Paul Plumb

The Life of Paul Redgrave Plumb 1924 – 2012

Written by Nick Redgrave Plumb for his father’s funeral ceremony in 2012

Paul Plumb

Paul was born on November 22nd 1924 to Daisy Ellen Plumb (formerly Barnes) and Ernest Redgrave Plumb at 27, Queens Place in Shoreham. He had an older brother Allen and sister Doris. 

When he came into the world Doris immediately sent brother Allen to the Post Office (just over the road) where his Dad worked to tell him the good news. Allen ran all the way, so when he arrived he was completely out of puff and could hardly speak, but through the panting managed to say ….”It’s here!”. Paul had a thick mop of golden curls until the age of about 3. He remembered having a huge pram with big wheels & canopy and being pushed along by his sister Doris.

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Victoria Road School 1950’s

Following on from the popularity of the 1946 class group photograph from Middle Road School, we now have wonderful images from Victoria Road School in 1949 and and 1953. These were given to us by Jenny Elton who lived up the road in Mill Lane. Can you put a name to any of the children?

1953: Victoria Road School upper playground. Click to expand.

Jenny can remember some of the names and recounts: “First left Brian McIntyre who in later life was the school caretaker. 2nd from right Tom Blundell, now Sir Tom, Professor of Chemistry, Oxford Fellow of the Royal Society etc. Interestingly his younger  brother Roger is also a Sir (Economics). The tallest boy in the back row, Roger Brann was a St. Wilfrid boy and together with Tom were the class brain boxes.

Photo of the 1949 Percussion band at Victoria Road. (Jenny is in the back row 1st left)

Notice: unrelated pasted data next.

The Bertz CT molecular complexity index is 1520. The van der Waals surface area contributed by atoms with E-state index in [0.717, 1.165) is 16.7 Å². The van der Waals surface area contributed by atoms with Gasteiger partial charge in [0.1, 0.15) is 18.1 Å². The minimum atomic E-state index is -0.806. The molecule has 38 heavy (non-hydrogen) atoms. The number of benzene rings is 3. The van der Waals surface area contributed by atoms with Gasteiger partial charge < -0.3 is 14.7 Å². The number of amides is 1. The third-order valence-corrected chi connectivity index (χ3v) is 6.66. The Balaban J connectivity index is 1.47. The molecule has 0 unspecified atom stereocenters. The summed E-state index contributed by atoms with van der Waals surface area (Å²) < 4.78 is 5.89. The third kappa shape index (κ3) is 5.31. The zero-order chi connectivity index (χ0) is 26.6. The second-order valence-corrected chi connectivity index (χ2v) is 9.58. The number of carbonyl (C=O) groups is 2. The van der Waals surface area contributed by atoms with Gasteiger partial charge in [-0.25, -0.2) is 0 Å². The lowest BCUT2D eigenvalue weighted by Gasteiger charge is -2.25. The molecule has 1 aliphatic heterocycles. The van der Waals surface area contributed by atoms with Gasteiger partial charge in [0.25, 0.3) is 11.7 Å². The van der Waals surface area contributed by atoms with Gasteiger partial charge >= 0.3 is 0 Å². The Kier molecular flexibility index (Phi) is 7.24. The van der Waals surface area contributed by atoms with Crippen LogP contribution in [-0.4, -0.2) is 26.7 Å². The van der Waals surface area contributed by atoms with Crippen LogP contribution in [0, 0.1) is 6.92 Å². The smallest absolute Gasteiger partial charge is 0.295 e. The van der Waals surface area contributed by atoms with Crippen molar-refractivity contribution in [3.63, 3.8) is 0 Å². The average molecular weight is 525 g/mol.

You’ll find a detailed article on Victoria Road Infants and Junior Schools here.

One Day, One Year, One Place

A study of the inhabitants of Mill Lane, Shoreham in 1939.

written by Jenny Elton

Following the onset of war in September in 1939 a Register was taken of the civilian population with the purpose of producing a National Identity card. Later it was to become multifunctional, first as an aid in the use of ration cards and later helping officials to record the movement of the civilian population over the following decades. From 1948 it formed the basis for the National Health Service Register. The data was collected on 29th September 1939.The following information was listed. Name, gender, date of birth, marital status, occupation, and whether a visitor, servant, patient, inmate or inferred family member and other members of the household. 

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Shoreham or Newhaven?

If unsure, just land and ask a local.

This photograph was unidentified until recently. It is of a daring early aviator Louis Emile Train who designed his own aircraft and competed in a number of races. The story behind this photograph is amazing. It should have been taken at Shoreham airfield at the penultimate stage of the Calais to London Air Race of 1911.

Unfortunately after flying over the English Channel heading to Shoreham before taking the last leg to Hendon Louis was presented with a challenge – what did Shoreham look like? He knew the Adur was a landmark, with Downs all around – but he came across Newhaven first and when Louis failed to find the aerodrome he decided the best approach would be to ask a local for directions. He put down his aircraft in a sloping field to the north of Newhaven.


He executed a difficult landing on a sloping field without incident, until the aircraft came to a halt – at which point it rolled backwards down the field. Unequipped with brakes the aircraft ended up in the field fencing and the tailplane was irreparably damaged. Louis was forced out of the race and never got to Shoreham.

The photos of the hubbub that ensued once the locals learnt of the unofficial French invasion and landing can be seen here.

The location of the field at South Heighton is here.